Taught to crochet by his grandmother, Robert Kushner first worked as a carpet restorer. Later, he learned to weave from a family in India. During a trip in 1982, he discovered madras and Indian mandalas, which he incorporated into his stylistic vocabulary. His taste for fabrics and, by extension, for costumes and fashion, is visible from the outset in a series of Iranian tchadors and painted curtains, and later penetrates his hybrid works where painting juxtaposes silk, taffeta, and cotton. Robert Kushner also looked at West-African Kente fabrics, macramé, 18th - century - French art and silk from Lyon.
This is not the only point in common between Robert Kushner and Henri Matisse, who was also a great collector of fabrics and an admirer of all sorts of motifs. Drawing-intimately linked to color, itself the essence of art -, the practice of collage, the Oriental inspirations were all part of the artist's espoused lineage, and a recent series explicitly pays homage to it. The precious refinement of gold leaf - one of Robert Kushner's signature - and the floral exuberance of his compositions also bring to mind Gustav Klimt and the Symbolist movement, while the intentional flatness and visual profusion are reminiscent of Edouard Vuillard.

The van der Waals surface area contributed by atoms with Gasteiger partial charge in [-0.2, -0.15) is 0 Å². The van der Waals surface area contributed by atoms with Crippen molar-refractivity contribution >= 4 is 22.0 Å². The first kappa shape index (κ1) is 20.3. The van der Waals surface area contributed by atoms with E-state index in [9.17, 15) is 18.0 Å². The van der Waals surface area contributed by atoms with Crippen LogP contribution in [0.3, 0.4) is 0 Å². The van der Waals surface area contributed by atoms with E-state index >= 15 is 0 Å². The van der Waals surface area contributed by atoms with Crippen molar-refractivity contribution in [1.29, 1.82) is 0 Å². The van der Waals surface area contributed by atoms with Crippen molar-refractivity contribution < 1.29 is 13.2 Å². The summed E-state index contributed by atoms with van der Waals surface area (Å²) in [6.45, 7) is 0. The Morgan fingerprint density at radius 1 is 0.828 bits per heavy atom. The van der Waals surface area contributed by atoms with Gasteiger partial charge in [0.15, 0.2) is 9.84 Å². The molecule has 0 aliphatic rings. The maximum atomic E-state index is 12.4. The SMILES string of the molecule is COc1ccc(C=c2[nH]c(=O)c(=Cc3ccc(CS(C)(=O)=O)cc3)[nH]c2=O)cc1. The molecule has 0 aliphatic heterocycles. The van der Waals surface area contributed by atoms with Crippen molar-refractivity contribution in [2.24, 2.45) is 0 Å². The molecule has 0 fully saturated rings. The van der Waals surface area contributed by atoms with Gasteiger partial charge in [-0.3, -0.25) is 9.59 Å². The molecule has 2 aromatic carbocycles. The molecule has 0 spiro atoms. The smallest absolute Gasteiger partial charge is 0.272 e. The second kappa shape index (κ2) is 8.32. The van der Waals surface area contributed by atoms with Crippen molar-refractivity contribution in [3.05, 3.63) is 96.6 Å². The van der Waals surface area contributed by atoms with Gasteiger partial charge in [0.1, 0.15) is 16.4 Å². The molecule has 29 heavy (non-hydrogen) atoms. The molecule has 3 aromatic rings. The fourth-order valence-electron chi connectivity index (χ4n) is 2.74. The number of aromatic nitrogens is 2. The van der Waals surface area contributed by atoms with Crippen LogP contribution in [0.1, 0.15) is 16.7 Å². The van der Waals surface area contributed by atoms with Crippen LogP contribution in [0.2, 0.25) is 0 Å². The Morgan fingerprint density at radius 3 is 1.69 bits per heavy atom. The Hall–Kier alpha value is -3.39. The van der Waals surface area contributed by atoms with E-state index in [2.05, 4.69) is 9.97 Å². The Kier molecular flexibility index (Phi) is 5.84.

The often stylized flowers have actually, since the 1980s, been a permanent fixture in Robert Kushner's work, which has also been compared to Georgia O'Keefe's: chrysanthemum, hibiscus, calendula, inspired by Hindu temples; calligraphic flowers set elegantly against gilded or dark backgrounds; delicate vegetation reminiscent of traditional Chinese or Japanese painting... In fact, when the artist discovered these, he became passionate about them and, in particular, about the Rinpa School, following a trip to Japan in 1985: known for having marked the tradition of decorative Japanese painting since the early 17th century, this school no doubt impelled Robert Kushner to work, in the 1990s, with gold leaf and floral motifs, and especially to create his own wall panels and folding screens, as evidenced by the geometric backgrounds of the presented works.
Lyrical, joyous, refined, Robert Kushner's oeuvre is as seductive as it is rich in all these elegantly assimilated influences. At a crossroads of traditions, cultures, artistic practices-the artist had also notably worked on sculptures and scenery-, this work inscribes itself in a parallel history that was recently restored to its honor by museum exhibitions in Los Angeles, Vienna, Geneva, and at the Dijon Consortium.